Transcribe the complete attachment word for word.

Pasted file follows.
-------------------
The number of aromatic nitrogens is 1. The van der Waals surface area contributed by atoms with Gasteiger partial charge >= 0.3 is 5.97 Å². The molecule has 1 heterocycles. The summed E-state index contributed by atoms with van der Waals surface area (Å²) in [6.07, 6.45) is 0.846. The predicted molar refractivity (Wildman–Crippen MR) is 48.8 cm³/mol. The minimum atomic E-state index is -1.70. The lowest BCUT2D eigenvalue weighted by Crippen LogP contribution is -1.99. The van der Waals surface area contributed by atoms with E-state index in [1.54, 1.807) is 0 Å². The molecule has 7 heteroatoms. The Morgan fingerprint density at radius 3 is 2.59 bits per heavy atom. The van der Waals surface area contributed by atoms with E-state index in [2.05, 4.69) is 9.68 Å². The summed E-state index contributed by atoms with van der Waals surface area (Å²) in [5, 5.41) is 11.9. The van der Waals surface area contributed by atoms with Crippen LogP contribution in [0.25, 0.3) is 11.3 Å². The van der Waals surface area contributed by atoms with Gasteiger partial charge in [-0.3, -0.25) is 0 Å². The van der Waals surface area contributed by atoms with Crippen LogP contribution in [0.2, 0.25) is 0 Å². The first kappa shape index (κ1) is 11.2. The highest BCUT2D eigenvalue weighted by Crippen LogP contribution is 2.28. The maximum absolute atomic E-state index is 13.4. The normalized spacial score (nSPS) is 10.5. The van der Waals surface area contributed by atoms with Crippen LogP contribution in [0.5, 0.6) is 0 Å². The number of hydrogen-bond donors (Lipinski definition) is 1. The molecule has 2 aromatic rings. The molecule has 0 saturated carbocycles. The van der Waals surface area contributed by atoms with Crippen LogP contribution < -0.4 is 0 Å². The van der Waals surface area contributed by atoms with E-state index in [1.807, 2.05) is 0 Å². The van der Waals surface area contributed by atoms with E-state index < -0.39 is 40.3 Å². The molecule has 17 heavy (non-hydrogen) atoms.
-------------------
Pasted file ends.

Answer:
The number of aromatic nitrogens is 1. The van der Waals surface area contributed by atoms with Gasteiger partial charge >= 0.3 is 5.97 Å². The molecule has 1 heterocycles. The summed E-state index contributed by atoms with van der Waals surface area (Å²) in [6.07, 6.45) is 0.846. The predicted molar refractivity (Wildman–Crippen MR) is 48.8 cm³/mol. The minimum atomic E-state index is -1.70. The lowest BCUT2D eigenvalue weighted by Crippen LogP contribution is -1.99. The van der Waals surface area contributed by atoms with E-state index in [1.54, 1.807) is 0 Å². The molecule has 7 heteroatoms. The Morgan fingerprint density at radius 3 is 2.59 bits per heavy atom. The van der Waals surface area contributed by atoms with E-state index in [2.05, 4.69) is 9.68 Å². The summed E-state index contributed by atoms with van der Waals surface area (Å²) in [5, 5.41) is 11.9. The van der Waals surface area contributed by atoms with Crippen LogP contribution in [0.25, 0.3) is 11.3 Å². The van der Waals surface area contributed by atoms with Gasteiger partial charge in [-0.3, -0.25) is 0 Å². The van der Waals surface area contributed by atoms with Crippen LogP contribution in [0.2, 0.25) is 0 Å². The first kappa shape index (κ1) is 11.2. The highest BCUT2D eigenvalue weighted by Crippen LogP contribution is 2.28. The maximum absolute atomic E-state index is 13.4. The normalized spacial score (nSPS) is 10.5. The van der Waals surface area contributed by atoms with Crippen LogP contribution in [0.5, 0.6) is 0 Å². The number of hydrogen-bond donors (Lipinski definition) is 1. The molecule has 2 aromatic rings. The molecule has 0 saturated carbocycles. The van der Waals surface area contributed by atoms with Crippen LogP contribution < -0.4 is 0 Å². The van der Waals surface area contributed by atoms with E-state index in [1.807, 2.05) is 0 Å². The van der Waals surface area contributed by atoms with E-state index < -0.39 is 40.3 Å². The molecule has 17 heavy (non-hydrogen) atoms.